Saturday, September 22, 2018

Facts, Traditions and Folklore of the Autumnal Equinox

Photo courtesy bouldercast.com
Facts about the autumnal equinox: 

  • This year's autumnal equinox is on Saturday, Sept. 22, at 7:54pm in Colorado, marking the first day of fall in the Northern Hemisphere.
  • The sun crosses the Earth's equator at the time of the equinox, from the Northern Hemisphere into the Southern Hemisphere.
  • During the autumnal equinox, day and night are balanced to about 12 hours each all across the world.
  • In the far north, the autumnal equinox signals peak viewing of the aurora borealis or northern lights.The celestial display of brilliantly colored lights happens when charged particles from the sun strike atoms in Earth’s atmosphere, causing them to light up. These light displays peak around the fall and spring equinox. That’s because disturbances in Earth’s atmosphere—known as geomagnetic storms—are strongest at these times.

In addition to seeing the leaves change and advertisements for pumpkin-spice-flavored everything, fall is usually characterized by large variations in temperatures, as well as an increase in low-pressure systems bringing rain, thunderstorms or even snow across the country. Generally, after the fall equinox, temperatures continue to turn colder and snow becomes more common.

Traditions and folklore of the autumnal equinox:

China and Vietnam celebrate the Moon Festival, or Mid-Autumn festival on the full moon nearest to the equinox. On a lunar calendar, that is the 15th day of the eighth lunar month. It is celebrated with the usual festival activities, plus gazing at the moon and eating moon cakes. In the southern U.S., moon pies are often used in place of moon cakes. A similar holiday in Korea is called Chuseok.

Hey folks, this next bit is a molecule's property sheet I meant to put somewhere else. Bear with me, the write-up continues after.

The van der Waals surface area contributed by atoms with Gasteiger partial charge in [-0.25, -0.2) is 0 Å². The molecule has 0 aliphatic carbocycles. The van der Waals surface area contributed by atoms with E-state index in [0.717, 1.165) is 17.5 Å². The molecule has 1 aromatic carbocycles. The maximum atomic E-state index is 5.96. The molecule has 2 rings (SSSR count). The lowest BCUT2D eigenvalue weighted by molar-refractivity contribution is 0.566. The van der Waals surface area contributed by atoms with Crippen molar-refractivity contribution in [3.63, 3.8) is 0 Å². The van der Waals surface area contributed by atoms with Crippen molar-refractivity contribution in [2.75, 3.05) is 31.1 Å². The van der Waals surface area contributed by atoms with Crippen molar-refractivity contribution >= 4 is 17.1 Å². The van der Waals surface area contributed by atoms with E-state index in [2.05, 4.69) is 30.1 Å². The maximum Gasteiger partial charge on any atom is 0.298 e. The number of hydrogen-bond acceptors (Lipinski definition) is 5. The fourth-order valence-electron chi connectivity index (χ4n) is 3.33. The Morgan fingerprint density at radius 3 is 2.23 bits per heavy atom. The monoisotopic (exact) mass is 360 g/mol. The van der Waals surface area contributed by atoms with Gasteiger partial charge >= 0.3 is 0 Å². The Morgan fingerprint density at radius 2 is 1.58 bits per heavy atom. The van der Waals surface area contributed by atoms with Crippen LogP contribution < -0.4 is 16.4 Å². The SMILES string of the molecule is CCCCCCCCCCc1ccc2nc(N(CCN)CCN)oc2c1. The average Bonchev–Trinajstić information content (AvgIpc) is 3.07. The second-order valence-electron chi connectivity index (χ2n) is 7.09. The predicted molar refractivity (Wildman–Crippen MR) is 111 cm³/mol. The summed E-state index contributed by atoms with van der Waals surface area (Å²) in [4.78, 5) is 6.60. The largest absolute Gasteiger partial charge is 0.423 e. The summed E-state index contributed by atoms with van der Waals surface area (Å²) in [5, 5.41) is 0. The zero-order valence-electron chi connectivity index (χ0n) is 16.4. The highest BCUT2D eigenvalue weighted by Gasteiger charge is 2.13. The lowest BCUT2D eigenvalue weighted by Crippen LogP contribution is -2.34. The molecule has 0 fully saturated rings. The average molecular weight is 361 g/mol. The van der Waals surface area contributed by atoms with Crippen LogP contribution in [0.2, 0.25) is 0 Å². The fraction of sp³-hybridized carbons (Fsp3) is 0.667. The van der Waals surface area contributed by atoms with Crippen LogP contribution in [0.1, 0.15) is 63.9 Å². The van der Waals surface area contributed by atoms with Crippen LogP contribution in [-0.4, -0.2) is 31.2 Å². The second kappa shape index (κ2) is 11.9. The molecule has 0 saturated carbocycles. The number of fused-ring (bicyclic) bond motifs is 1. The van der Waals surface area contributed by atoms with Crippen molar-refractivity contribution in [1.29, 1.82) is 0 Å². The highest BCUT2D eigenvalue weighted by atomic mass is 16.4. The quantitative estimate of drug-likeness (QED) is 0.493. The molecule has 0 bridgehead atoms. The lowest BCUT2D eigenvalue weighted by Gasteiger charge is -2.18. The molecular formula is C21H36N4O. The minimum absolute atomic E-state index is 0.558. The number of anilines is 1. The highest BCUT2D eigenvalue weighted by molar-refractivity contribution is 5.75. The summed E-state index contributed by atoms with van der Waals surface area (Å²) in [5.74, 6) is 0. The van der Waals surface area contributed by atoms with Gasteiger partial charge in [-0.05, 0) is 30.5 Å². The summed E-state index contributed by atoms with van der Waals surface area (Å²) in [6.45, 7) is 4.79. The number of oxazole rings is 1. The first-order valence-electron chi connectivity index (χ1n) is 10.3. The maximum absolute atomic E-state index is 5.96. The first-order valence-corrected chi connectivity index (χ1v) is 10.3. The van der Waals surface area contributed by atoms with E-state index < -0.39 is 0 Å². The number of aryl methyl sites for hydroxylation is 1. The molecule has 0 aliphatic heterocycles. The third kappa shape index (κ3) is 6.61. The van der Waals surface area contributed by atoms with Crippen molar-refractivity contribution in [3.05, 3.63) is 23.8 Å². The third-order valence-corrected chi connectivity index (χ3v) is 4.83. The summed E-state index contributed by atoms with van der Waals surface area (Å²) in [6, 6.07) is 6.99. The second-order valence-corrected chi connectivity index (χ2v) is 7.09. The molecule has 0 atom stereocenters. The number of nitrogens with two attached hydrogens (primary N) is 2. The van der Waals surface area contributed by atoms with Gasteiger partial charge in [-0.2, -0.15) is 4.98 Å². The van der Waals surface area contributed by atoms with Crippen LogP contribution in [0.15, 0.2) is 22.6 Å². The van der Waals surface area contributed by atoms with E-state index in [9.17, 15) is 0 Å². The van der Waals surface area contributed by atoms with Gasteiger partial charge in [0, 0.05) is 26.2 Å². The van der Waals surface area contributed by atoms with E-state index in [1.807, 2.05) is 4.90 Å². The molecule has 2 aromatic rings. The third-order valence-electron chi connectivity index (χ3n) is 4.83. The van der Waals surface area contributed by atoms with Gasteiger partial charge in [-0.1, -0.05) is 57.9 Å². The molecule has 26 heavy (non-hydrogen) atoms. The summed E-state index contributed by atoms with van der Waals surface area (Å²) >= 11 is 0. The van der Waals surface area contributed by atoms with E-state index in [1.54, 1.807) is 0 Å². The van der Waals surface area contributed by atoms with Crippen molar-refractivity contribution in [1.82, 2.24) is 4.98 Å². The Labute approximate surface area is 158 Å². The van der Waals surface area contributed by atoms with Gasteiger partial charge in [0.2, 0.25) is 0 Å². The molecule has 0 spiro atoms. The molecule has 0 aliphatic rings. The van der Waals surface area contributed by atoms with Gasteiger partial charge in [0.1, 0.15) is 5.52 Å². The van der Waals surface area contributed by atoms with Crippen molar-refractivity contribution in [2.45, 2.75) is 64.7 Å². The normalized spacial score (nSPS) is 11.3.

In old England, it was a time of transitions, as servants were paid their wages after the harvest, and workers scrambled to find new employment contracts. The employment fairs that facilitated this custom became an opportunity for community celebration. 

In British folklore, Old Michaelmas Day, the 10th of October, is the last day that blackberries should be picked. It is said that on this day, when Lucifer was expelled from Heaven, he fell from the skies, straight onto a blackberry bush.

Neo-Druids gather at Stonehenge to watch the equinox sunrise. This happens every year, both in spring and fall. As with other pagan groups, the equinox is a time for Druids to offer thanks for a bountiful harvest and prepare for the darkness of winter.

To the ancient Greeks, the September equinox marks the return of the goddess Persephone to the darkness of the underworld, where she is reunited with her husband Hades.

During the French revolution, the government designed and implemented a new yearly calendar. Each new year would start at midnight on the day of the autumnal equinox. In the revolutionary attempt to rid the calendar of religious or royalist influence, each month was named after a natural element. The French followed this calendar from 1793 until Napoleon Bonaparte abolished it in 1806.

Regardless your personal beliefs, traditions and customs, the fall equinox in Colorado is a lovely time of year, worth celebrating before Old Man Winter makes an appearance!

For more information: 
History.com, Fall Equinox